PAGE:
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smitty8202

macrumors member
Original poster
Jan 18, 2011
82
12
Okinawa, Japan
I know this has been asked probably a million times and I have done a search but would just rather ask to get the answer I am looking for.

I am looking into getting started making apps for the iPhone and iPad. I was interested in it back in 2008/2009 but not since then. I am currently on active duty in the Marine Corps and with really no formal college training would like to have something under my belt that is a lucrative job for when I retire in 8 short years.

So with that being said I noticed that udemy.com has a iOS 9 developer course. Is this a good place to start?

I know what most of you are thinking but taking actual college classes online right now just isn't in the cards as I just don't have the time for it. With this I can really do it at my own pace and don't have to worry bout deadlines getting a grade below a c and have to pay it back. Any info on where to start is appreciated

One last thing I have no prior knowledge of programming or application development. So I would be starting from the ground up
 

AxoNeuron

macrumors 65816
Apr 22, 2012
1,251
855
The Left Coast
I started a few years ago by taking a course from the people at Bitfountain.io

It was well worth it. After about 2 years of being my hobby I made it into a very lucrative (and incredibly fun) job. Now it's a few years after that and I've expanded my interests even more, I'm building deep neural networks to do handwriting recognition and such. That's the best thing about programming, once you've learned one language, it's really easy to pick up more languages/concepts.

I would suggest you do what I did: try to set aside a bit of time every day to learn programming (you'd probably start with Swift these days). You really have to be dedicated and don't ever give up even if it gets tough. Take a huge amount of notes. By the time I was done with my first course I had > 500 pages of painstakingly organized notes. For every minute of the video lecture I probably spent 5 minutes taking notes and 5 minutes experimenting in Xcode.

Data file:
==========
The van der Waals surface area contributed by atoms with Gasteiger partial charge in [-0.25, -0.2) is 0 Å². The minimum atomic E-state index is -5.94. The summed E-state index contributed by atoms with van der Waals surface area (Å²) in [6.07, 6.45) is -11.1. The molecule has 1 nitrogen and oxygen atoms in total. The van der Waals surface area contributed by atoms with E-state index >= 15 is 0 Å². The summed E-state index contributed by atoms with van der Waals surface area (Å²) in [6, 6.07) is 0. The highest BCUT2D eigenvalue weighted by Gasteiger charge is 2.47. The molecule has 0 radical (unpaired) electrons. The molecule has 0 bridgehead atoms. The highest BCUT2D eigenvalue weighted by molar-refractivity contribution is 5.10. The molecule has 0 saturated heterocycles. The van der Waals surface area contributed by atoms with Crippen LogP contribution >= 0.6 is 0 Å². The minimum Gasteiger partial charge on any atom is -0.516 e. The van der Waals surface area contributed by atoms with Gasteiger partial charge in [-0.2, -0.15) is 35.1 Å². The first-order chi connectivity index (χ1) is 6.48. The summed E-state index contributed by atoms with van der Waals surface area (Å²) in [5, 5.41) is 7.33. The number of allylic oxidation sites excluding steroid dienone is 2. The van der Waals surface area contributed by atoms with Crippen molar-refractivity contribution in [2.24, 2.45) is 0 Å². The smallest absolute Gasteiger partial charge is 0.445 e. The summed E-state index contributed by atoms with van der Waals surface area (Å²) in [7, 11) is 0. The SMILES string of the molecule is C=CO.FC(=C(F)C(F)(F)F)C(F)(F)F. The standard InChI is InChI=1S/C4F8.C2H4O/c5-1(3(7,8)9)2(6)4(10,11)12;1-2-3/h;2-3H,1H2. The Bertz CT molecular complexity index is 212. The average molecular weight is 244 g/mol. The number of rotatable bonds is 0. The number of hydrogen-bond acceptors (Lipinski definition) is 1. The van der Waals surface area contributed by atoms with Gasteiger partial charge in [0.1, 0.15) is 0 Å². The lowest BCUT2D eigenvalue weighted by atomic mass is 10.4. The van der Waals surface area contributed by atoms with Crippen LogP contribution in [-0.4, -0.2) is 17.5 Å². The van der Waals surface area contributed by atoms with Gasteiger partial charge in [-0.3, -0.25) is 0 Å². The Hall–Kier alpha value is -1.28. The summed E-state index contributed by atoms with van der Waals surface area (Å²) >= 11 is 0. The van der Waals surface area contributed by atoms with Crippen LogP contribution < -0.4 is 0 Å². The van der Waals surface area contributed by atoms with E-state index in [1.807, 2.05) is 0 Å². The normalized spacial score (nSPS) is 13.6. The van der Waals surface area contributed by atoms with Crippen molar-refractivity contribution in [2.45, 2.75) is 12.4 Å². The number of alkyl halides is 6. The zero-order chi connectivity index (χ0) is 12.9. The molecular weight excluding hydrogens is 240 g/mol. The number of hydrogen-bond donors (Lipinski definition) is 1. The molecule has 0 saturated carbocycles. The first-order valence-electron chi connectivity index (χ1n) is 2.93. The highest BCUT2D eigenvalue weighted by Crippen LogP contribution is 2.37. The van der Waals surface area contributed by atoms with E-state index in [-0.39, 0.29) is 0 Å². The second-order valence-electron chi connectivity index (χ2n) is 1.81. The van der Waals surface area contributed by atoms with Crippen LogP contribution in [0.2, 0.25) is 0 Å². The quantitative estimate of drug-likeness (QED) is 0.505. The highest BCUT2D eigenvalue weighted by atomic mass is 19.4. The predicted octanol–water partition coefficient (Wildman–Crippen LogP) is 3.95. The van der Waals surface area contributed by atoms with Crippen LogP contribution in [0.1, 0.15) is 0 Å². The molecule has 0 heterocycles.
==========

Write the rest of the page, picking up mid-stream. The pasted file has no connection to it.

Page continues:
I would suggest one big thing: stay focused. Don't try to learn every programming language or skill in your first month. Stay focused like a laser on iOS development for the first year or two. After that time you should be good enough at Swift to pick up even more languages really easily. After learning Objective-C I was able to learn JavaScript/Node.js in just a few days, same with Swift. Just pick a course (I still really suggest Bitfountain) and dive in head first.
 

tyche

macrumors 6502
Jul 30, 2010
413
65
Learning any new skill takes time, effort and patience. A lot of people like the idea of making apps but won't commit what it takes or get discouraged or simply bored.

There are good books, websites and online cbt depending on how you like to absorb information. Some of the udemy courses are useful for beginners but some I wouldn't recommend as they just paste chunks of code with little explanation.

You need to start learning Swift which you can do on your Mac and with iOS 10 a fancy playground app to practice in. I would recommend a book or course in Swift 2 which while not as exciting as graphical apps you need a programming foundation. If you can understand variables, classes, methods, loops and other basics you can start to use those with iOS frameworks to build apps.

Never copy code, always type it out, you need repetitive practice to get your brain to make it stick. Take your time, repeat the exercises more than once, make your own changes to see the results. Practice, practice, practice.
 

AxoNeuron

macrumors 65816
Apr 22, 2012
1,251
855
The Left Coast
Learning any new skill takes time, effort and patience. A lot of people like the idea of making apps but won't commit what it takes or get discouraged or simply bored.

There are good books, websites and online cbt depending on how you like to absorb information. Some of the udemy courses are useful for beginners but some I wouldn't recommend as they just paste chunks of code with little explanation.

You need to start learning Swift which you can do on your Mac and with iOS 10 a fancy playground app to practice in. I would recommend a book or course in Swift 2 which while not as exciting as graphical apps you need a programming foundation. If you can understand variables, classes, methods, loops and other basics you can start to use those with iOS frameworks to build apps.

Never copy code, always type it out, you need repetitive practice to get your brain to make it stick. Take your time, repeat the exercises more than once, make your own changes to see the results. Practice, practice, practice.
Amen to that! In fact I recommend that not only should you never copy & paste code when learning...you should type it twice. Once in Xcode, and again in your notes. It will be a bit of a pain, but you will learn much faster this way, at least when you are first starting.